Marta Salogni is an award-winning Italian studio engineer who also produces and mixes music and is making her mark on the music scene. Working with esteemed artists such as Bjork, MIA, The XX, Glass Animals, Goldfrapp, Blossoms, Frank Ocean and Sampha, she is at the forefront of new music.
In this interview, we spoke to Marta about her early career in live sound, the importance of affordable technology and microphone technique.
Congratulations! You won the 2018 UK Music Producers Guild (MPG) Award for Breakthrough Engineer of the Year. What does winning mean to you?
Thank you. It’s a great honour for me to be recognized by the MPG – some of its members have been –and remain – my mentors and role models. I know how high their standards are. It makes me very proud to be acknowledged by them.
You started your career in your home country of Italy as a live sound engineer. What made you decide to move to London and change to working in the studio?
I loved live sound and its immediacy, the thrill of knowing there was absolutely no margin of error. The feeling of being part of the show, under a completely different kind of performance, is electrifying. I felt my role was as important as the band’s, therefore I put all my efforts and concentration into ‘playing’ my desk as much as the artists would play their instruments.
The only thing I was missing was the possibility of experimenting, because of the time constraint and inevitable pragmatism live sound naturally entails. I dreamed of spending my time perfecting techniques, trying out others, inventing or discovering new ones. I wanted to completely immerse myself in understanding everything I could about sound and the vehicles for its manipulation.
My mind was completely fascinated by it all. Being able to shape sounds so that they could create different emotional responses. London felt like a point of convergence of brilliant minds, driven by a great collective force – the perfect environment.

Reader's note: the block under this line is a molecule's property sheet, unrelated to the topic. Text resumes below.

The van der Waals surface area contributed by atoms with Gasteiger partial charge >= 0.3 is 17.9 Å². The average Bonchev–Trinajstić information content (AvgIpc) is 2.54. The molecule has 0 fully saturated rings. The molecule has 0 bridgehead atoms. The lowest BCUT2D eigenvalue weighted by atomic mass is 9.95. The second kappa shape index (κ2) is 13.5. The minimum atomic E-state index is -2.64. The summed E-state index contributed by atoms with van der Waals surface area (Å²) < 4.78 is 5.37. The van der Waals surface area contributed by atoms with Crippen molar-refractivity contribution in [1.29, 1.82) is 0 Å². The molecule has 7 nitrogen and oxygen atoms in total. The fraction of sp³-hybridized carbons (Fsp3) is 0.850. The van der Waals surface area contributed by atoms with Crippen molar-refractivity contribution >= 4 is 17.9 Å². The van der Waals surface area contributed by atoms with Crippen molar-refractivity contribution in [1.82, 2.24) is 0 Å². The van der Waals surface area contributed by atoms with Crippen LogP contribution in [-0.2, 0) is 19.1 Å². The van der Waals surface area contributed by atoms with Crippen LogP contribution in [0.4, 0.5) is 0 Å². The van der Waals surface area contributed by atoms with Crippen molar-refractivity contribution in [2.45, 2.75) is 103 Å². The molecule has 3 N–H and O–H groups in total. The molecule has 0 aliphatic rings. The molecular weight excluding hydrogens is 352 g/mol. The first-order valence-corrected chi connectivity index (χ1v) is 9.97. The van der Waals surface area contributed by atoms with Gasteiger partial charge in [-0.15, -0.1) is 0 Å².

You mix, engineer and produce music in the studio. Do you have a favorite role and why is it your favorite?
I love the three equally because their boundaries aren’t that rigid and all of them are part of the same body of work which is music making. I wouldn’t put any on top of the others in terms of hierarchy. Sometimes it is the engineering part of a record that determines its excellence. On other occasions, it is the mixing that brings the tracks to a different level. Other times it is an impeccable production that makes an album or song so memorable. In the ideal scenario, all of them together. All three are essential and interlinked. A dream combination.
When I first started recording local bands on my own during downtime at the studio, the budgets were so small I had to be able to do everything. I threw myself into the deep end where suddenly I was the one responsible for the sonic outcome of the records I was contributing to, from mic placement to production decisions, to mixing.
It was a steep learning curve, but ultimately it built a strong confidence in me – gear and technology can be intimidating sometimes, I wanted to be empowered by them instead.
Do you have something you can’t live without while working in the studio?
Mmmh…black tea with sugar and almond milk and my Revox PR99tape machine. A window too – it’s the best piece of studio equipment.
You are a fan of affordable technology for people to start a career mixing, engineering, producing or music making from home. What are your favourite affordable items you’d recommend to anyone starting out?
- RME makes very good and affordable interfaces. Universal Audio is on the expensive side, but worth the quality.
- Shure mics are great and affordable. An SM7 is the microphone of choice for many occasions. I have A/B’d it with much more expensive mics and it rarely failed the challenge. Get versatile mics, ones you can use both for vocals and other instruments too. If you have the budget, one dynamic and a matched pair of condensers can cover you for a vast number of situations.